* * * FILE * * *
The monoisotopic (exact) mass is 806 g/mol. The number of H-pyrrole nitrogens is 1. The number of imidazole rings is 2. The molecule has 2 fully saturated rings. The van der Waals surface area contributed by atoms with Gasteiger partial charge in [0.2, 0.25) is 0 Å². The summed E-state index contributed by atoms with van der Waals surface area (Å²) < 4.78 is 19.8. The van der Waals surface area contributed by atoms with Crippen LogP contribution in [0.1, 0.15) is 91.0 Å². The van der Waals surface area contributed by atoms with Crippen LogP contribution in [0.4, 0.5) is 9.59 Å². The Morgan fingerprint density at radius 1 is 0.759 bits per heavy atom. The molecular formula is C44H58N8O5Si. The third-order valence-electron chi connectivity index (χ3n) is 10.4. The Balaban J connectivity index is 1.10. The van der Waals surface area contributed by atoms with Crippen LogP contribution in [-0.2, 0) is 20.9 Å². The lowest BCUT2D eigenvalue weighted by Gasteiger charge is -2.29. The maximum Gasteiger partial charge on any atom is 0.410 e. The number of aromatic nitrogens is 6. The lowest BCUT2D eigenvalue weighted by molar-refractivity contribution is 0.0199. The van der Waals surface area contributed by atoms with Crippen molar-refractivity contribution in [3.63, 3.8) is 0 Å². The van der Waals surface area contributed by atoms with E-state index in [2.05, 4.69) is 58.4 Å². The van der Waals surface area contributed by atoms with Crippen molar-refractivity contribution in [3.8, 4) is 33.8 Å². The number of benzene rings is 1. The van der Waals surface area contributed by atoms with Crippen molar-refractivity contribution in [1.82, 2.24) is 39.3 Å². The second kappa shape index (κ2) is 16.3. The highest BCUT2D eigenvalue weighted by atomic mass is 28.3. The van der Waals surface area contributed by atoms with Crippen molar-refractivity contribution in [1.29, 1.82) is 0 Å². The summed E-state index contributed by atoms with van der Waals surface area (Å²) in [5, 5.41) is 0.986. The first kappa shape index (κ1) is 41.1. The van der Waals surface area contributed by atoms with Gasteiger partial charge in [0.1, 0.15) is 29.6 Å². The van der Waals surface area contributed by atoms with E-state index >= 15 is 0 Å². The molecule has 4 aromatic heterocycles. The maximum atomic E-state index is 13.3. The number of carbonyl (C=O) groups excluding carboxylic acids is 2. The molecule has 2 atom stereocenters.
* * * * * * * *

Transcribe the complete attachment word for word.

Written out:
The monoisotopic (exact) mass is 806 g/mol. The number of H-pyrrole nitrogens is 1. The number of imidazole rings is 2. The molecule has 2 fully saturated rings. The van der Waals surface area contributed by atoms with Gasteiger partial charge in [0.2, 0.25) is 0 Å². The summed E-state index contributed by atoms with van der Waals surface area (Å²) < 4.78 is 19.8. The van der Waals surface area contributed by atoms with Crippen LogP contribution in [0.1, 0.15) is 91.0 Å². The van der Waals surface area contributed by atoms with Crippen LogP contribution in [0.4, 0.5) is 9.59 Å². The Morgan fingerprint density at radius 1 is 0.759 bits per heavy atom. The molecular formula is C44H58N8O5Si. The third-order valence-electron chi connectivity index (χ3n) is 10.4. The Balaban J connectivity index is 1.10. The van der Waals surface area contributed by atoms with Crippen LogP contribution in [-0.2, 0) is 20.9 Å². The lowest BCUT2D eigenvalue weighted by Gasteiger charge is -2.29. The maximum Gasteiger partial charge on any atom is 0.410 e. The number of aromatic nitrogens is 6. The lowest BCUT2D eigenvalue weighted by molar-refractivity contribution is 0.0199. The van der Waals surface area contributed by atoms with Crippen molar-refractivity contribution in [3.63, 3.8) is 0 Å². The van der Waals surface area contributed by atoms with E-state index in [2.05, 4.69) is 58.4 Å². The van der Waals surface area contributed by atoms with Crippen molar-refractivity contribution in [3.8, 4) is 33.8 Å². The number of benzene rings is 1. The van der Waals surface area contributed by atoms with Crippen molar-refractivity contribution in [1.82, 2.24) is 39.3 Å². The second kappa shape index (κ2) is 16.3. The highest BCUT2D eigenvalue weighted by atomic mass is 28.3. The van der Waals surface area contributed by atoms with Crippen molar-refractivity contribution in [1.29, 1.82) is 0 Å². The summed E-state index contributed by atoms with van der Waals surface area (Å²) in [5, 5.41) is 0.986. The first kappa shape index (κ1) is 41.1. The van der Waals surface area contributed by atoms with Gasteiger partial charge in [0.1, 0.15) is 29.6 Å². The van der Waals surface area contributed by atoms with E-state index >= 15 is 0 Å². The molecule has 4 aromatic heterocycles. The maximum atomic E-state index is 13.3. The number of carbonyl (C=O) groups excluding carboxylic acids is 2. The molecule has 2 atom stereocenters.